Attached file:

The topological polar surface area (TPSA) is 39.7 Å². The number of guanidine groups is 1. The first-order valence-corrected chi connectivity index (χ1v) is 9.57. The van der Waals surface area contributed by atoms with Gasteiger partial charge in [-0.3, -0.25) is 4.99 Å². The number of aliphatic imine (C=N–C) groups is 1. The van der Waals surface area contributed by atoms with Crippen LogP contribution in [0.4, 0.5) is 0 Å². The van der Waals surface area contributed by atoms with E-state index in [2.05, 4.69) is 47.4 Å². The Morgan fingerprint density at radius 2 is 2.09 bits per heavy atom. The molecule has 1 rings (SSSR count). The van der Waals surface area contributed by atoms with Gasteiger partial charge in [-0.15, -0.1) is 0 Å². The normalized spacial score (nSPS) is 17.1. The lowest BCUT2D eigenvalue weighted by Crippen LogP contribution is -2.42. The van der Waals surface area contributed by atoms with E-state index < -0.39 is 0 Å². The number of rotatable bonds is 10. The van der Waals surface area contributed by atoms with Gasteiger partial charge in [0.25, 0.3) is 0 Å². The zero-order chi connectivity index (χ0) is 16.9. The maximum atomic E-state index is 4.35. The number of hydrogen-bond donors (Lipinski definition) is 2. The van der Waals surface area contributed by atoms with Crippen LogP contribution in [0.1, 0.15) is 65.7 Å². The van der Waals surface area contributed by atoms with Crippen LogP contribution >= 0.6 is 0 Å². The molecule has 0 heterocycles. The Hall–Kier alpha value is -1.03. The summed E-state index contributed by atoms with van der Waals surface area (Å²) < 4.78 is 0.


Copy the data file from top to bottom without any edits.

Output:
The topological polar surface area (TPSA) is 39.7 Å². The number of guanidine groups is 1. The first-order valence-corrected chi connectivity index (χ1v) is 9.57. The van der Waals surface area contributed by atoms with Gasteiger partial charge in [-0.3, -0.25) is 4.99 Å². The number of aliphatic imine (C=N–C) groups is 1. The van der Waals surface area contributed by atoms with Crippen LogP contribution in [0.4, 0.5) is 0 Å². The van der Waals surface area contributed by atoms with E-state index in [2.05, 4.69) is 47.4 Å². The Morgan fingerprint density at radius 2 is 2.09 bits per heavy atom. The molecule has 1 rings (SSSR count). The van der Waals surface area contributed by atoms with Gasteiger partial charge in [-0.15, -0.1) is 0 Å². The normalized spacial score (nSPS) is 17.1. The lowest BCUT2D eigenvalue weighted by Crippen LogP contribution is -2.42. The van der Waals surface area contributed by atoms with E-state index < -0.39 is 0 Å². The number of rotatable bonds is 10. The van der Waals surface area contributed by atoms with Gasteiger partial charge in [0.25, 0.3) is 0 Å². The zero-order chi connectivity index (χ0) is 16.9. The maximum atomic E-state index is 4.35. The number of hydrogen-bond donors (Lipinski definition) is 2. The van der Waals surface area contributed by atoms with Crippen LogP contribution in [0.1, 0.15) is 65.7 Å². The van der Waals surface area contributed by atoms with Crippen LogP contribution >= 0.6 is 0 Å². The molecule has 0 heterocycles. The Hall–Kier alpha value is -1.03. The summed E-state index contributed by atoms with van der Waals surface area (Å²) < 4.78 is 0.